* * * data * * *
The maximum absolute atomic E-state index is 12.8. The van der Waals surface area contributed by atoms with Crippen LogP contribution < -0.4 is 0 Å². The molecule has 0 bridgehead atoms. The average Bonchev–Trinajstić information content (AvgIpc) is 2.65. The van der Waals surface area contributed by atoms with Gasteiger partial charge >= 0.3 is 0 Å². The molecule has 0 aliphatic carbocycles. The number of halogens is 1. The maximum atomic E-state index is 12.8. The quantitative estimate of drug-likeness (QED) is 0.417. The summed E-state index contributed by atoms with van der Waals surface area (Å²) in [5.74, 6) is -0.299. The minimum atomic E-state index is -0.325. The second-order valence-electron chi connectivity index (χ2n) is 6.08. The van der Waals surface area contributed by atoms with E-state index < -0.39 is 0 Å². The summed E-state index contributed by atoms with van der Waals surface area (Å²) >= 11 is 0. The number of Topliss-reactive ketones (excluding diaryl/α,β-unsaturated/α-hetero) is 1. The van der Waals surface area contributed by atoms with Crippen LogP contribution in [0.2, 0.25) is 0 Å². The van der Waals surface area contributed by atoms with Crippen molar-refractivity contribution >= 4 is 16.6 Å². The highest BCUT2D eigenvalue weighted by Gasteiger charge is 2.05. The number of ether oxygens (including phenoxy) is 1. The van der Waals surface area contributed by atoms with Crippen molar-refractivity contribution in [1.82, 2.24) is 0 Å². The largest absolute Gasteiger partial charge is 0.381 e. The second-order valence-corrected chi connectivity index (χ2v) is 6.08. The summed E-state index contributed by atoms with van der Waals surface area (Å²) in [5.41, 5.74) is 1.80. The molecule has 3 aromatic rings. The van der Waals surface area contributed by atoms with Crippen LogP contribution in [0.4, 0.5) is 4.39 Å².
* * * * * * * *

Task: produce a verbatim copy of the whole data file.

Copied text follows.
The maximum absolute atomic E-state index is 12.8. The van der Waals surface area contributed by atoms with Crippen LogP contribution < -0.4 is 0 Å². The molecule has 0 bridgehead atoms. The average Bonchev–Trinajstić information content (AvgIpc) is 2.65. The van der Waals surface area contributed by atoms with Gasteiger partial charge >= 0.3 is 0 Å². The molecule has 0 aliphatic carbocycles. The number of halogens is 1. The maximum atomic E-state index is 12.8. The quantitative estimate of drug-likeness (QED) is 0.417. The summed E-state index contributed by atoms with van der Waals surface area (Å²) in [5.74, 6) is -0.299. The minimum atomic E-state index is -0.325. The second-order valence-electron chi connectivity index (χ2n) is 6.08. The van der Waals surface area contributed by atoms with E-state index < -0.39 is 0 Å². The summed E-state index contributed by atoms with van der Waals surface area (Å²) >= 11 is 0. The number of Topliss-reactive ketones (excluding diaryl/α,β-unsaturated/α-hetero) is 1. The van der Waals surface area contributed by atoms with Crippen LogP contribution in [0.2, 0.25) is 0 Å². The van der Waals surface area contributed by atoms with Crippen molar-refractivity contribution >= 4 is 16.6 Å². The highest BCUT2D eigenvalue weighted by Gasteiger charge is 2.05. The number of ether oxygens (including phenoxy) is 1. The van der Waals surface area contributed by atoms with Crippen molar-refractivity contribution in [1.82, 2.24) is 0 Å². The largest absolute Gasteiger partial charge is 0.381 e. The second-order valence-corrected chi connectivity index (χ2v) is 6.08. The summed E-state index contributed by atoms with van der Waals surface area (Å²) in [5.41, 5.74) is 1.80. The molecule has 3 aromatic rings. The van der Waals surface area contributed by atoms with Crippen LogP contribution in [0.4, 0.5) is 4.39 Å².